Just for the record. I'm not 50. I'm 49. However, I've been joking around so much over the past year that I am 50, I have come to believe I am 50 already. So turning 50 in six weeks really seems, let's just say, not irrelevant but, not ground shaking either. Still, more than any other age milestone so far -- 16, 18, 21, 30 or 40, this seems different. I have thought long and hard about what 50 means to me. Why is this? Am I having the cliche midlife crisis? Am I afraid that I am now officially old? Is it because in my youth, I could never picture myself as 50?
I'm the kidder in the family, so my husband and kids are used to hearing me start my sentences this past year with, "Well, I'm 50" or "I'm turning 50, so I'm old" to which I get a chorus of "Mom, you're not 50 yet!". I know what I'm doing though, playing some kind of mental dance out in my head. Debunking it with my sarcasm, just in case I am suddenly "old" in six weeks.
I don't feel any older, but I meet people in their 20s and 30s, and I find myself looking at their faces and thinking, wow they look young. I have had, over the past two years, my own quasi midlife crisis before turning 50. I closed down my PR business after 13 years two years ago. I surprised myself with how much I wanted to do this after so many years. I said on more than one occasion, "PR is a young man's game" and meant it. I relished the idea of not answering to anyone, and being the boss of myself. I devoted myself 100 percent to my children who needed me. I considered my options, I wrote articles, I volunteered, I traveled, I spent precious time with my mother before she forgot who I was.
I walked away gladly and yet, I still asked myself all the requisite questions one does when you walk away from a lifelong career. Did I play it out? Could I have accomplished more? Was there anything left undone? And, there was. I handled this maturely, of course. I cried it out, many times. The compromises that were made, the sacrifices for my family while we grappled with our curve balls. Sacrifices, I'd gladly make again, but changed the course of my life all the same. I wrestled with my demons, and the sense that comes with age, that tells us we are not completely in control of our own destiny. This, I learned is part of getting older. Re-evaulating, re- examining, reconnecting and renewing.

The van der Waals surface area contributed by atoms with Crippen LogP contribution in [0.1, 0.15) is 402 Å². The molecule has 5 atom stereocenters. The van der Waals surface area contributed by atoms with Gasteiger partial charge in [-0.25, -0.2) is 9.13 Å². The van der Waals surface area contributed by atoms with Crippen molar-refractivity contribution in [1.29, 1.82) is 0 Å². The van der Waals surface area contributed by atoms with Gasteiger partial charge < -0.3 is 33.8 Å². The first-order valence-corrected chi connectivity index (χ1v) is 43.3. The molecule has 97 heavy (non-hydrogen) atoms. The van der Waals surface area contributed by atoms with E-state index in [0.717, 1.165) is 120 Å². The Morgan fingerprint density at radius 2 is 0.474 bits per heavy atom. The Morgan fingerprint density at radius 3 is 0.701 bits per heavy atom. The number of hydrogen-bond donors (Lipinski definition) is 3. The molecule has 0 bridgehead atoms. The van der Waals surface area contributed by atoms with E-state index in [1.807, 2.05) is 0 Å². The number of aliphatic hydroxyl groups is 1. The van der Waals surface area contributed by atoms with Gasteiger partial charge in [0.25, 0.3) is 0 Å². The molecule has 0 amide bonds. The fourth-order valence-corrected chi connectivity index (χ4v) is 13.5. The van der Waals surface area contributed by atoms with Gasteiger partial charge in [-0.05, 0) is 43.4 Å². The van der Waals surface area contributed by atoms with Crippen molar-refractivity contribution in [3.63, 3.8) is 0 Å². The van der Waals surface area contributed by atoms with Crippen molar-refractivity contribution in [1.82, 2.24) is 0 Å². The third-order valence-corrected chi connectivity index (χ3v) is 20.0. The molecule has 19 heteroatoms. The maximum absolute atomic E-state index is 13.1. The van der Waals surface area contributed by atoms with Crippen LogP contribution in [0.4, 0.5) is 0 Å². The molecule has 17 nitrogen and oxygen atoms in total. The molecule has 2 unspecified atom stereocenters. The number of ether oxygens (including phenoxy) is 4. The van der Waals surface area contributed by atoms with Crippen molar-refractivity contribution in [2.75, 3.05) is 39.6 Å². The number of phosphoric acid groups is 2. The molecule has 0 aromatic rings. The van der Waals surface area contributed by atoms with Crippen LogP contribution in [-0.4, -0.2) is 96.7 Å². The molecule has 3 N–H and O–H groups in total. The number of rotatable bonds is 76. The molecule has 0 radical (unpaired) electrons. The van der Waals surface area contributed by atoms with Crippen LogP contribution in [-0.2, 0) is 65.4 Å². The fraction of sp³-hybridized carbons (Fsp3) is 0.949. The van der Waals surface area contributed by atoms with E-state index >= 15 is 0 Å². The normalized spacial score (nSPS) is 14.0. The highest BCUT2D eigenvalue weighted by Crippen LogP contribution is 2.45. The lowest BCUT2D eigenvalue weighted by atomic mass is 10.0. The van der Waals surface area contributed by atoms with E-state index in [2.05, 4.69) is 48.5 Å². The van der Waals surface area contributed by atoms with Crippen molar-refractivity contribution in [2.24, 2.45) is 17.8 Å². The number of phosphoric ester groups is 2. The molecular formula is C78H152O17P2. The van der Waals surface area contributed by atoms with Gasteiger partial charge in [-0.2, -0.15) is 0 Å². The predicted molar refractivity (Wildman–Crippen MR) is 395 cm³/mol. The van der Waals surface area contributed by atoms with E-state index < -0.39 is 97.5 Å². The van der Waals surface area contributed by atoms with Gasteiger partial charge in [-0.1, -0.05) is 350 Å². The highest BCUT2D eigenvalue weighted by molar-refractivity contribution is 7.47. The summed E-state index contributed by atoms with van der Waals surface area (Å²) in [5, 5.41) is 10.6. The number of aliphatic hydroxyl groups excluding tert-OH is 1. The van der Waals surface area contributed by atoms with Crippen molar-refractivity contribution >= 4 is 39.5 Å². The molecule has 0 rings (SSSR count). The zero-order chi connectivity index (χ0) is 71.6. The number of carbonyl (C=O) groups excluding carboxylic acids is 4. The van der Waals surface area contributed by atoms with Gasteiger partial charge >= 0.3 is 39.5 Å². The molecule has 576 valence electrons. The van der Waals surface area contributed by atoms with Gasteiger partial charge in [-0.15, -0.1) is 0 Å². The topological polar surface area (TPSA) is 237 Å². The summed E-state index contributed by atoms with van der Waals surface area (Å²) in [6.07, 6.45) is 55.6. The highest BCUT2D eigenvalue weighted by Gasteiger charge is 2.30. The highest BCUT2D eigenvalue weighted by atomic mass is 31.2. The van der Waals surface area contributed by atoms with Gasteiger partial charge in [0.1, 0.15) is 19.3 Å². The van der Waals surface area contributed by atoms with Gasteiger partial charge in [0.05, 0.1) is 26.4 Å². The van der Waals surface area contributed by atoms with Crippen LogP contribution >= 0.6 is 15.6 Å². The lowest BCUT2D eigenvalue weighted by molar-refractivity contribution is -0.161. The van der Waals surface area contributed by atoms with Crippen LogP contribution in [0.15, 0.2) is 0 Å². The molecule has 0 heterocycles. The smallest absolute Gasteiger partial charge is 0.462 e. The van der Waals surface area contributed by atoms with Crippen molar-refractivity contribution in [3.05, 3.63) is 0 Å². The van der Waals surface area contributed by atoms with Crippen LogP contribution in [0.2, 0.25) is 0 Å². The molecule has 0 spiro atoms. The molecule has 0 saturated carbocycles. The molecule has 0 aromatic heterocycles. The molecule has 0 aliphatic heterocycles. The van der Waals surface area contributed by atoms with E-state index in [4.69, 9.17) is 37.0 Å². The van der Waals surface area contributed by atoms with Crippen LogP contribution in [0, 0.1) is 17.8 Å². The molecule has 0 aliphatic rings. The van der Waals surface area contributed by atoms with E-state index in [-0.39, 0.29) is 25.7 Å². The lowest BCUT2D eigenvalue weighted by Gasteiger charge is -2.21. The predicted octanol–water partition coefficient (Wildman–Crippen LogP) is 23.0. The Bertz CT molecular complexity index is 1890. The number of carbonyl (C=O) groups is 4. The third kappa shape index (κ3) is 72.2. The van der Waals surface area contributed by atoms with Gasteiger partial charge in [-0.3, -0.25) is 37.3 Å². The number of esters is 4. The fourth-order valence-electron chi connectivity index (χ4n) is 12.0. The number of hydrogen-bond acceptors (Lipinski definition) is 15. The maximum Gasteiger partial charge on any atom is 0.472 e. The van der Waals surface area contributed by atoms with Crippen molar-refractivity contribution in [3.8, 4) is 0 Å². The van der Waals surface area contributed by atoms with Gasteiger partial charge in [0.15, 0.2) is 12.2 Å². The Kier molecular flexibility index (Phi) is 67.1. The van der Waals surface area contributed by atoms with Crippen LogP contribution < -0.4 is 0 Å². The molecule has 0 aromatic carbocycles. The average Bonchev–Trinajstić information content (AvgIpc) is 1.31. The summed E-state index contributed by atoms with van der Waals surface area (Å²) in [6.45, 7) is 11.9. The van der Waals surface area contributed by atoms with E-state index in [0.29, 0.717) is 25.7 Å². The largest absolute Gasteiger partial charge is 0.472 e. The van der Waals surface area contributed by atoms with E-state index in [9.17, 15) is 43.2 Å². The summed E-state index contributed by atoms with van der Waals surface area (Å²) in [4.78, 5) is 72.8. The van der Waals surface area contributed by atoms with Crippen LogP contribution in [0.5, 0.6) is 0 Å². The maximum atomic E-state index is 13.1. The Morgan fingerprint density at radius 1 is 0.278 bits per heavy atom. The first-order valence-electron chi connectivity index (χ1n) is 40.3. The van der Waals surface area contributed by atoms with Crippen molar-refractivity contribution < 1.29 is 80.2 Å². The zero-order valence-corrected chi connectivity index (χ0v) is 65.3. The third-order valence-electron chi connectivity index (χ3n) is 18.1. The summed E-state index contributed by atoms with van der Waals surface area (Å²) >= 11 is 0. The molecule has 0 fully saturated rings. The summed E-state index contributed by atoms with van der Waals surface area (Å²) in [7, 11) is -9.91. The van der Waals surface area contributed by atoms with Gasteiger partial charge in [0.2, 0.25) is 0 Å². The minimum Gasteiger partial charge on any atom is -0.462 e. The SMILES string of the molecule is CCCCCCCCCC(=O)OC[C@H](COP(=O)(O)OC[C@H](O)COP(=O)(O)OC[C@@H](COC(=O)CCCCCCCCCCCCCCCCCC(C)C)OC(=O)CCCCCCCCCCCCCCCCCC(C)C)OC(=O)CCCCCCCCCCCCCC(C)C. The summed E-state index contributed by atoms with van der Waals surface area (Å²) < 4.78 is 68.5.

The more time I spent getting to know myself, the more I wondered not about what might have been, but about what my future had left in store for me. The passing of my charismatic father two and half years ago, and my mother's increasing descent into dementia, which is its own kind of death, made me question my personal footprint in a way I had never considered before. Instead of thinking we are old at 50, should I not be saying, "Well, I'm 50, now what else is going on?"
Every time I look in the mirror and see my purple hair, I admit I smile to myself.
Because for some reason, that is what 50 has now come to symbolize for me. If not now, when? It's time to do what I want. Eat ice cream, stay up too late, ride a bike, move to a new country, lose 10 lbs, start a new adventure, run a marathon, climb a mountain, change a life, write a book, do what I want. This feeling starts small, and then leads to bigger life-changing questions. What is it really that I want to do with my life? What is my life about? What am I going to do with the rest of my life?
When 50 comes, I'm ready. I've got a new business plan, book ideas, places to travel, people to see, laughs to be had. A few weeks ago, I highlighted some of my hair purple. Someone said to me, I never thought you would do something like that. To which I replied, "This is who I have always been, I just have never felt like I could do it before."
50 is fabulous, now let's go.